Alan Sillitoe: Writer celebrated for his depictions of working-class life in novels such as 'Saturday Night and Sunday Morning'
Wednesday 28 April 2010
In his long life, Alan Sillitoe wrote over 50 books – novels, short story collections, travel works, poetry collections, plays and screenplays – but he remained best known for his first two works: the novel Saturday Night and Sunday Morning (1958) and the short story collection that had as its title story "The Loneliness of The Long Distance Runner" (1959).
The debut novel won him the Author's Club First Novel Award; the short story collection won him the Hawthornden Prize. But the true significance of the two works came with their film adaptations, spearheading as they did a new genre in British cinema–gritty, working class, "kitchen sink" drama. The two film adaptations also, incidentally, launched the film careers of (respectively) Albert Finney and Tom Courtenay.
Sillitoe certainly knew the kitchen sink, and was from the working class. He was born on 4 March 1928 to Christopher Sillitoe, a labourer, and his wife Sabina. His father, like many labourers of the day, was illiterate. That was not in itself a handicap to those who worked with their hands but Sillitoe was born on the brink of the Depression.
The family were constantly moving in search of work – and to avoid the rent-collectors – but were always in the vicinity of Nottingham. Sillitoe grew up alongside two brothers and two sisters with no real ambitions. At 14 he failed the examination for grammar school but, even had he passed, it is doubtful his family would have had the money to send him.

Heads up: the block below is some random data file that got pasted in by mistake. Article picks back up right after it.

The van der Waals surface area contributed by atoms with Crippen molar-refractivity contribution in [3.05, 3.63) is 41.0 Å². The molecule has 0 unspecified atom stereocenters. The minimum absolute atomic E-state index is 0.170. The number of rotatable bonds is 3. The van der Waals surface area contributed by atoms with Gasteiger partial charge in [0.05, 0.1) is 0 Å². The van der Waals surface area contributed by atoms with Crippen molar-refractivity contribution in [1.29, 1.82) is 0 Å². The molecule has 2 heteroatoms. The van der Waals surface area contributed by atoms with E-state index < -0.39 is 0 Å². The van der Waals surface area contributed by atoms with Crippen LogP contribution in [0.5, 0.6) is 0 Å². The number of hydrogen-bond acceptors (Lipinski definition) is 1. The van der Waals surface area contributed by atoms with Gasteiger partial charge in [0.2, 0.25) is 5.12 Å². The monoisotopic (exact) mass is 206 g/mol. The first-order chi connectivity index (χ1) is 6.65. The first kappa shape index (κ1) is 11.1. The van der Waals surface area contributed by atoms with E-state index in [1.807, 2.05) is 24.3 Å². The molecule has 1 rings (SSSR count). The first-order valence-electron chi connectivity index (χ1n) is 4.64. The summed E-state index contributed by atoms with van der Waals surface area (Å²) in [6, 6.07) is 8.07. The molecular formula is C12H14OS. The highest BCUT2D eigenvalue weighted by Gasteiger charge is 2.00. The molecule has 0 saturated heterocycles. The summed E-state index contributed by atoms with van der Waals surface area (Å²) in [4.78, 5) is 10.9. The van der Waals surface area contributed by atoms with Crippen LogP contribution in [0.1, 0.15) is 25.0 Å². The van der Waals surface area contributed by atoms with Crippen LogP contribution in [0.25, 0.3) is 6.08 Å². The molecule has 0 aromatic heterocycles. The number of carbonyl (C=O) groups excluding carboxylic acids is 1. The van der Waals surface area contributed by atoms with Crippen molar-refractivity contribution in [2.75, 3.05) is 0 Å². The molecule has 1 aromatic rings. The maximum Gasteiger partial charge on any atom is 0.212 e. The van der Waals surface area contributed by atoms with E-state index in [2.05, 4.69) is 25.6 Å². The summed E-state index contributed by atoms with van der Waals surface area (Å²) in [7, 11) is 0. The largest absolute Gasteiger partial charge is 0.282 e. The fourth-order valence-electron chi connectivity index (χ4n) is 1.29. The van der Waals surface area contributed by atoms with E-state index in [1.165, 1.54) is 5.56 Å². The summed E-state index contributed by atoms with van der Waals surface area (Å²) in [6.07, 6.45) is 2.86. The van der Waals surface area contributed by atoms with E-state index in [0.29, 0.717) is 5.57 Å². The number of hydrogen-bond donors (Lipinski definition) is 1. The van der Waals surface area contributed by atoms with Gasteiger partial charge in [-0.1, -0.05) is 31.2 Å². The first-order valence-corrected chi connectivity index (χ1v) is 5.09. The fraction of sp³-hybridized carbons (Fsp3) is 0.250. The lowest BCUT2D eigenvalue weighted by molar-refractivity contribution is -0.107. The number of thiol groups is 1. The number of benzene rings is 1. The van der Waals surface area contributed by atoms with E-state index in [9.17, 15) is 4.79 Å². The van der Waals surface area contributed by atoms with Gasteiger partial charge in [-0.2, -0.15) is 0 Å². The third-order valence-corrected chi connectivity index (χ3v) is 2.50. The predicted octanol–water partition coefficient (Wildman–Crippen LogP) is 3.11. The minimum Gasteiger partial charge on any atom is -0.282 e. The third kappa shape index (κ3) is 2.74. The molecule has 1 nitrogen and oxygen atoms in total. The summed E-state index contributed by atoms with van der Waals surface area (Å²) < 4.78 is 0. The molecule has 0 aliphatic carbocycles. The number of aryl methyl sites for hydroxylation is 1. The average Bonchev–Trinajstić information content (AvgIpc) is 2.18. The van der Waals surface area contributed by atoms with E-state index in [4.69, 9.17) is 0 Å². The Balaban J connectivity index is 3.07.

By then – 1942 – war had broken out. Sillitoe took various labouring jobs: he worked at the Raleigh bicycle factory, in a plywood factory, then as a capstan lathe operator before becoming an air traffic control assistant. (1945-1946). He moved on in 1946 to be an RAF wireless operator with the Royal Air Force Volunteer Reserve. He hoped to be a pilot, but none were required by then.
He spent the next three years in the signals corps in Malaya. Towards the end of 1949 he contracted tubercolosis and spent the next 18 months in a military hospital. There, he read everything he could lay his hands on, including Greek and Roman classics and – more importantly – Robert Tressell's 1914 masterpiece of working class life, The Ragged Trousered Philanthropist.
Sillitoe was inspired to become a novelist but the novel he wrote in hospital was rejected. When he was well he moved back to Nottingham with a disability pension. In 1952, in a bookshop in town, he met the aspiring American poet Ruth Fainlight. Curious as it sounds for an author who was a lead writer in what has become known as "provincial realism", Sillitoe and Fainlight spent the next six years living off his disability pension in France, Spain and Majorca. In Majorca Sillitoe fell under the influence of the poet Robert Graves, who encouraged him to turn short stories the Nottingham author had been working on into a novel.
In fact, Sillitoe's first publication, in 1957, was a collection of poetry, Without Beer or Bread. He followed it a year later with Saturday Night and Sunday Morning, which was an immediate commercial and critical triumph. It won the Author's Club First Novel Award and Sillitoe scripted the film, that was released in 1960 to equal critical acclaim. (The stage version, first performed in 1964, was less successful.) By the time the film of Silllitoe's debut novel came out, his short story collection, led by "The Loneliness of the Long Distance Runner", had come out and won the Hawthornden Prize.